Russia-Belarus Gas Deal Averts Supply Disruption to Europe

Russia and Belarus announced a last-minute deal on gas prices on Monday, moments before Moscow was to start cutting off supplies with potential disruption for customers in Europe.

Belarus Prime Minister Sergei Sidorsky arrived at Russian gas monopoly Gazprom's Moscow headquarters barely 30 minutes before Sunday's midnight deadline to sign the deal.

Gazprom had threatened to cut supplies to Belarus from Jan, 1 if a deal on new gas prices to its neighbor was not reached by midnight. Minsk said it would retaliate by halting Russian gas crossing the country on its way to Western Europe.

"A mid-term agreement was reached on gas prices to Belarus and on transit shipments to Europe," Gazprom boss Alexei Miller told a news briefing early on Monday.

Big European Supplier

Russia supplies around a quarter of Europe's gas demands and pumps 20% of this amount through Belarus.

The gas row revived memories of a similar dispute with ex-Soviet Ukraine exactly one year ago which briefly disrupted Russian deliveries to Europe and shook confidence in Russia's reliability as an energy supplier.

Under the accord, Belarus agreed to pay Gazprom $100 per 1,000 cubic meters of natural gas, up from the $46 ex-Soviet Belarus has been paying until now.

By comparison, Gazprom charges European customers over $250.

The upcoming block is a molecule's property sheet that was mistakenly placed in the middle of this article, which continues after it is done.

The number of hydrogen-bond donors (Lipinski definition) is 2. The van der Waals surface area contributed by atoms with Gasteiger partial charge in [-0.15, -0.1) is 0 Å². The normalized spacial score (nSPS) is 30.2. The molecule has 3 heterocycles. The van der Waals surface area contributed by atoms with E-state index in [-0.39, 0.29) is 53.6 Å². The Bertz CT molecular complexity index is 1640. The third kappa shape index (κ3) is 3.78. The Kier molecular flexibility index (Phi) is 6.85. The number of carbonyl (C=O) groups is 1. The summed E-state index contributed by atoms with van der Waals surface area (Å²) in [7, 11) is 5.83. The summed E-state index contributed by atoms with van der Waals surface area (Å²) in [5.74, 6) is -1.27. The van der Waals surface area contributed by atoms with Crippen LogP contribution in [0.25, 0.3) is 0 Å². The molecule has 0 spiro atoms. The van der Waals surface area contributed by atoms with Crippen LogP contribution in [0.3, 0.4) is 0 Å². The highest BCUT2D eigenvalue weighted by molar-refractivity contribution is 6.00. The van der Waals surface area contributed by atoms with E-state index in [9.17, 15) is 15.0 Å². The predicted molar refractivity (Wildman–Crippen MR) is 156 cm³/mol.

In the past 12 months, Russia has agreed to hefty price rises with ex-Soviet Ukraine, Georgia, Armenia and Moldova.

"The terms which have been fixed in this current agreement are the best which exist on the territory of the Former Soviet Union," Miller said.

Soviet-Style Economy

Around 10 million people live in Belarus. Its economy is still largely run on a Soviet-style command system and its industry relies heavily on cheap energy imports to remain profitable.

Western critics have accused the Kremlin of using the gas price increases as a political weapon to punish some of its neighbors for moving closer to the West.

Belarus though does not fit into that category. Its President Alexander Lukashenko has quarreled with the West and wants closer ties with Moscow.

At the joint press conference Belarus Prime Minister Sidorsky looked visibly displeased by the price rises.

"We don't have much natural resources. You (Russia) have put us in a difficult situation, but we will stay strong," he said.

In the deal Gazprom will also pay $2.5 billion to control half of Belarus's pipelines for four years and agreed to pay double to transit gas through Belarus to Europe.